Market Focus?Women Investors (842 words)
Professional women with Web savvy and an interest in personal investment. Should be a rich marketing source, right?
Well, yes. But you'll have to find them first. One look at general investment lists suggests why women investors are so elusive. The Accredited Investors list is 90-percent male; one of the selects of the Active Investors Masterfile is "wives of executives."
Clearly this is considered a man's domain. Lee Kroll, president, Kroll Direct Marketing, says: "On [investment-related] subscriber files women generally account for approximately 10 percent of names."
An Untapped Resource
Buffalo, NY-based Junction List Services rents one of the few terrestrial mail lists to target the group, "Women, Money, Stocks & Bonds." According to Concetta Malasek, senior vice president of sales and marketing at Junction List Services, the average woman in this file is 42 years old and makes $45,000 a year. Since 60 percent of them are married, Malasek guesses that the average woman on the list "is the female in the house handling the finances, which is probably more common these days."
Malasek acknowledges that the list has not traditionally been "especially popular."
Jackie Renwick, account executive at Walter Karl List Co., handles the Institute for Econometric Research Masterfile and concurs that this rich resource has been largely untapped.
"No mailers have selected the female segment in quite a few years," she admits.
But the times, they are a-changin'. Twenty five percent of all American women earned college degrees in 1998. And with 51 percent of marriages ending in divorce, women who have never had formal financial training are finding themselves at the head of a household and planning for the future.
So Where Are They?
Lists of people interested in investing come from three primary sources, says Kroll: subscription-based newsletters geared toward those interested in buying stocks and bonds; magazines and other publications with the same audience; and compiled investor lists, which are usually drawn from the lifestyle select of surveys.
Keep in mind that financial information is sensitive; no list of specific stock buyers from a particular brokerage is available to the public, says Kroll.
Short of having such a made-to-order list, says Kroll, you have to be intuitive. Think of who would be most likely to invest—women with young children, for instance, or their grandparents, who want to save for their education.
You Say You Want a Revolution
Perhaps the most exciting phenomenon is the draw of the Internet for women investors today. Just as the Web has influenced other aspects of business for direct marketers, the dawn of online investing has opened up greater opportunities for reaching this particular market.
Interestingly, the digital revolution seems to be spearheading a gender revolution of sorts by helping women break into a traditionally male-dominated arena. The list of Compuserve members who have joined one or more online content areas related to personal finance, stock research and stock trading shows a higher percentage of women than exists in the general marketplace.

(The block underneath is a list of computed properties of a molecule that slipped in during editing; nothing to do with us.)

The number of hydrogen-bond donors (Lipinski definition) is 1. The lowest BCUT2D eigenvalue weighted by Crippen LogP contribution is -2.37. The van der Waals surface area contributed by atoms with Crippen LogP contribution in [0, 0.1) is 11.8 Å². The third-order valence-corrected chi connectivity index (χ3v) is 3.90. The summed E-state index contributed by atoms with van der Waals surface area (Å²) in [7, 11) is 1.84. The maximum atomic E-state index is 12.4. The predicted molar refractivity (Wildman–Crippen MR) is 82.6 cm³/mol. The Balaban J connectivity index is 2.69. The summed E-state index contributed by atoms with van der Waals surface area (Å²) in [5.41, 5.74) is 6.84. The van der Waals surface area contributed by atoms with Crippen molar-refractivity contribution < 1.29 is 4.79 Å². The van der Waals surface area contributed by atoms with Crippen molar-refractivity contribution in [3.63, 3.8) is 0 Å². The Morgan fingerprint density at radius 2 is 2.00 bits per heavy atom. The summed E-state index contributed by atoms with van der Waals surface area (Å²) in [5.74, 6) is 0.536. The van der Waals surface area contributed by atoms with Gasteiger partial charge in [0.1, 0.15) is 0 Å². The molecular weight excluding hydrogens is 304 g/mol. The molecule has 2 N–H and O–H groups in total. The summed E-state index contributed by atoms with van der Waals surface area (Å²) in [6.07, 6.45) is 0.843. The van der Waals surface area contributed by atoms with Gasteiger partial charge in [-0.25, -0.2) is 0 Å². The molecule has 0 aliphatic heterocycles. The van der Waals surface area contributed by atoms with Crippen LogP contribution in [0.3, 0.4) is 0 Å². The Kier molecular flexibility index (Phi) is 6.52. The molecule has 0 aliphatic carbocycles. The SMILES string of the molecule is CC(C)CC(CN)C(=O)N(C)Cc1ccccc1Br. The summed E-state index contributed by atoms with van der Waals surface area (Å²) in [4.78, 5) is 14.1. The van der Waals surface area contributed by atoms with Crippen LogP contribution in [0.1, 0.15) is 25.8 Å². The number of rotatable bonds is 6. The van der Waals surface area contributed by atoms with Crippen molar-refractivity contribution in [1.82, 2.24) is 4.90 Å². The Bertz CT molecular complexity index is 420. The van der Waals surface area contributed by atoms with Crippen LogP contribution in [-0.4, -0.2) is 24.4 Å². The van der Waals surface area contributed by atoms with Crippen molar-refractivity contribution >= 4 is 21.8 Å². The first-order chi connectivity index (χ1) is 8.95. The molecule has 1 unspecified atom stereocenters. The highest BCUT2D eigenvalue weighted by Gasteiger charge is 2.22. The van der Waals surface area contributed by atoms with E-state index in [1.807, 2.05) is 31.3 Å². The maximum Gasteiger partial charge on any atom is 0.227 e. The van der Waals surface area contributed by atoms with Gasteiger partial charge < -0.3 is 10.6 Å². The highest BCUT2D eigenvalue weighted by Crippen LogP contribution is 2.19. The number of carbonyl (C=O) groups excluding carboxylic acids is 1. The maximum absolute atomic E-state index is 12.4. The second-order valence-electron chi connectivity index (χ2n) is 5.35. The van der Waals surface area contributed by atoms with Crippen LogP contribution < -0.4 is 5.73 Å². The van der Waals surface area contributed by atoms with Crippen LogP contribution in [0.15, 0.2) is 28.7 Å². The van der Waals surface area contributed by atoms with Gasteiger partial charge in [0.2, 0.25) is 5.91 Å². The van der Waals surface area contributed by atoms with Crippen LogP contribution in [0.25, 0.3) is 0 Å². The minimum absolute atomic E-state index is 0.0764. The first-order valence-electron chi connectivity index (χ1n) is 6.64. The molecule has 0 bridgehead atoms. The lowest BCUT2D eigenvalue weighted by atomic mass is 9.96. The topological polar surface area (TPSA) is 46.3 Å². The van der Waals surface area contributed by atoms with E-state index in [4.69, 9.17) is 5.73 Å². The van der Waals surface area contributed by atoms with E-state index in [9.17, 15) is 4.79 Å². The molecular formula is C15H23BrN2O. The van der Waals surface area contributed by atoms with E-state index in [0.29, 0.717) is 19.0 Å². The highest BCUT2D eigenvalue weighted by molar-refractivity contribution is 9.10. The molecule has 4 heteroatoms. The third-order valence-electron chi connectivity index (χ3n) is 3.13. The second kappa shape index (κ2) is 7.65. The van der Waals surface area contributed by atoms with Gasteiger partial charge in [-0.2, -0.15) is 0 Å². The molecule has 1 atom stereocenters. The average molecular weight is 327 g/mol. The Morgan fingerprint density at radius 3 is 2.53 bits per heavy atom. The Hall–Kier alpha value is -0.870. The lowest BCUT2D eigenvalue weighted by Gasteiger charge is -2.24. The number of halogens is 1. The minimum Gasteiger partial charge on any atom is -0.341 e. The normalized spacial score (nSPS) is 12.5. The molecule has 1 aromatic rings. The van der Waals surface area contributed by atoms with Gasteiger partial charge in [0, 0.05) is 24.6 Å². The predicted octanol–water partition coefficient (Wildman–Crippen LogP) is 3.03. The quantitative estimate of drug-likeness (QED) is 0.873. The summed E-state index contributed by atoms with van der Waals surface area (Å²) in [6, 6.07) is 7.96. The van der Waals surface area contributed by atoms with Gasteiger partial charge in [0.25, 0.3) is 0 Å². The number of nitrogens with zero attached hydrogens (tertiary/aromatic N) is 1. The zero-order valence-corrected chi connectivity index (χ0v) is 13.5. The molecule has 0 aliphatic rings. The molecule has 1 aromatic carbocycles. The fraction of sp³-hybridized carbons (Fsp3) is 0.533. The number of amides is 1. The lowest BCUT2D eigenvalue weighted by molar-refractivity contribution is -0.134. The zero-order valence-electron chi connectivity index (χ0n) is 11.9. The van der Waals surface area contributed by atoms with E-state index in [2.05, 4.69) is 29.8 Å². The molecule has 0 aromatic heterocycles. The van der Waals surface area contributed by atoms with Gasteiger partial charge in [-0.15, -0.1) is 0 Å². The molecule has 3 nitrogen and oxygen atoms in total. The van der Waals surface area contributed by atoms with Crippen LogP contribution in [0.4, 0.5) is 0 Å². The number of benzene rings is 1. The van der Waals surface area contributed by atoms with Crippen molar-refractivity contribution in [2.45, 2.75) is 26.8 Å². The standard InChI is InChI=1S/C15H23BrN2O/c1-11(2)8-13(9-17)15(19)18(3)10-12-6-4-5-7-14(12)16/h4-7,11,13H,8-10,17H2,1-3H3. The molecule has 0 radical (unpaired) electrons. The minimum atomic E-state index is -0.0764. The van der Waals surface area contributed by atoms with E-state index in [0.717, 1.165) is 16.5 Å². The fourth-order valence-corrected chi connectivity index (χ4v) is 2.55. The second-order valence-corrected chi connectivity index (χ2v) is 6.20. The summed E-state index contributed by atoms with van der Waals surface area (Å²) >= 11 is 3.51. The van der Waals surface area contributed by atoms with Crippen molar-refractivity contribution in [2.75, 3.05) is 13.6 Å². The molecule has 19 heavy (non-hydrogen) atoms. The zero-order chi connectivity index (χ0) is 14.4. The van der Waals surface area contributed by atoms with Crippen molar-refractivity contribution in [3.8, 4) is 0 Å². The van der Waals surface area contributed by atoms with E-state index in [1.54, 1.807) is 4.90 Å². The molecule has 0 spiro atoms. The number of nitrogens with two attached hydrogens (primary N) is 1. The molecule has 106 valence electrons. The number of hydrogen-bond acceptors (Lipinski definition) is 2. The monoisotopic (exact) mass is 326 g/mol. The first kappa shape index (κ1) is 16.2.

The Internet is a safe place for women with no financial background to learn about investing in a way that makes sense for them. On ivillage's money-centric site (www.ivillagemoneylife. com/money) you'll find features called Suddenly Single for widows and divorcees, and Starting Out for young women who want to invest in their futures. Members must register to keep their individual portfolios on the site.
A word of warning: E-mail lists in any segment are not generally gender-selectable. Stick with registrants to female-centric sites for better accuracy.
Try The Smart Sell
Since this group shares demographic traits with the more generic "wealthy homeowners" and related groups, it would most likely be responsive to a variety of luxury-item offers.
Interestingly, Malasek says that "feminine" offers test poorly. But don't rule them out entirely; a well-educated, professional group, these women are interested in investment offers that highlight the benefits of saving for their children's futures, particularly college education.
Investment offers, especially those for stock and bond investing, work best, says Malasek. She notes that The Wall Street Journal did roll out on its test.
"Most tests have been pretty small, so they may not have gotten enough of a chance to do well," Malasek adds.
What's the take-home lesson? Women investors could be a lucrative target group. Just use your imagination—and don't forget to grill your list broker—to dig deep enough to find these prospects.
Lists and Media
National Association of Investors Corporation: 231,643 active female members. NAIC members invest monthly; 95 percent have personal security accounts. Price: $115/M. Contact: Client Logic, (201) 865-5809.
Compuserve Investing: 140,930 Compuserve members who joined specialized online content areas related to personal finance, stock research and stock trading. 25 percent female; gender-selectable. Price: $150/M. Contact: Kroll Direct Media, (609) 275-2900.
Princeton Executive Women Investors: 159,785 high income women who responded to a direct mail survey. Price: $75/M. Contact: George Mann Association, (609) 443-1330.
Women, Money, Stocks & Bonds: 1,992,627 female subscribers to magazines and/or newsletters on personal investing, retirement and money management. Price: $65/M. Contact: Concetta Malasek at Junction List Services, (630) 495-5478.